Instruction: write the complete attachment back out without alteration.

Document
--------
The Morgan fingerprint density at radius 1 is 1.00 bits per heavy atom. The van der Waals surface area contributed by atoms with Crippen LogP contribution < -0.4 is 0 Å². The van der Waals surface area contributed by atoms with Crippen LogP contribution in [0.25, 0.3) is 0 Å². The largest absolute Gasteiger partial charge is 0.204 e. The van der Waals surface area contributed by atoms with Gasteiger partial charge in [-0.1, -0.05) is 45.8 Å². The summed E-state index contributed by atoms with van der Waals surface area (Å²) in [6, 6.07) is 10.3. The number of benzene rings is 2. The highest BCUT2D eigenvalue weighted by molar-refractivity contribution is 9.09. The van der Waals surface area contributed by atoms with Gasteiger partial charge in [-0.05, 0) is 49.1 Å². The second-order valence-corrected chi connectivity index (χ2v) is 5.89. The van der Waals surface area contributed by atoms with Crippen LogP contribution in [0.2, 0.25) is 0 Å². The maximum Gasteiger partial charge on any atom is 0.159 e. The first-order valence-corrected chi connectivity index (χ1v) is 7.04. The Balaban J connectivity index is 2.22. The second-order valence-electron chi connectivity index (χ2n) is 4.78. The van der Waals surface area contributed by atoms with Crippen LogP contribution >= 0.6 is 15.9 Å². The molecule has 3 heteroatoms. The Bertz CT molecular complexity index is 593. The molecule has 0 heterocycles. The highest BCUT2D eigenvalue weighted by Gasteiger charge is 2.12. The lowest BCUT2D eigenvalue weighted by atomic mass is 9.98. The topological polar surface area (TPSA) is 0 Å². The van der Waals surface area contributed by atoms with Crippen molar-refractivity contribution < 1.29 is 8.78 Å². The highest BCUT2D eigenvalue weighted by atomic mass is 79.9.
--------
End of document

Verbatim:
The Morgan fingerprint density at radius 1 is 1.00 bits per heavy atom. The van der Waals surface area contributed by atoms with Crippen LogP contribution < -0.4 is 0 Å². The van der Waals surface area contributed by atoms with Crippen LogP contribution in [0.25, 0.3) is 0 Å². The largest absolute Gasteiger partial charge is 0.204 e. The van der Waals surface area contributed by atoms with Gasteiger partial charge in [-0.1, -0.05) is 45.8 Å². The summed E-state index contributed by atoms with van der Waals surface area (Å²) in [6, 6.07) is 10.3. The number of benzene rings is 2. The highest BCUT2D eigenvalue weighted by molar-refractivity contribution is 9.09. The van der Waals surface area contributed by atoms with Gasteiger partial charge in [-0.05, 0) is 49.1 Å². The second-order valence-corrected chi connectivity index (χ2v) is 5.89. The van der Waals surface area contributed by atoms with Crippen LogP contribution in [0.2, 0.25) is 0 Å². The maximum Gasteiger partial charge on any atom is 0.159 e. The first-order valence-corrected chi connectivity index (χ1v) is 7.04. The Balaban J connectivity index is 2.22. The second-order valence-electron chi connectivity index (χ2n) is 4.78. The van der Waals surface area contributed by atoms with Crippen LogP contribution >= 0.6 is 15.9 Å². The molecule has 3 heteroatoms. The Bertz CT molecular complexity index is 593. The molecule has 0 heterocycles. The highest BCUT2D eigenvalue weighted by Gasteiger charge is 2.12. The lowest BCUT2D eigenvalue weighted by atomic mass is 9.98. The topological polar surface area (TPSA) is 0 Å². The van der Waals surface area contributed by atoms with Crippen molar-refractivity contribution < 1.29 is 8.78 Å². The highest BCUT2D eigenvalue weighted by atomic mass is 79.9.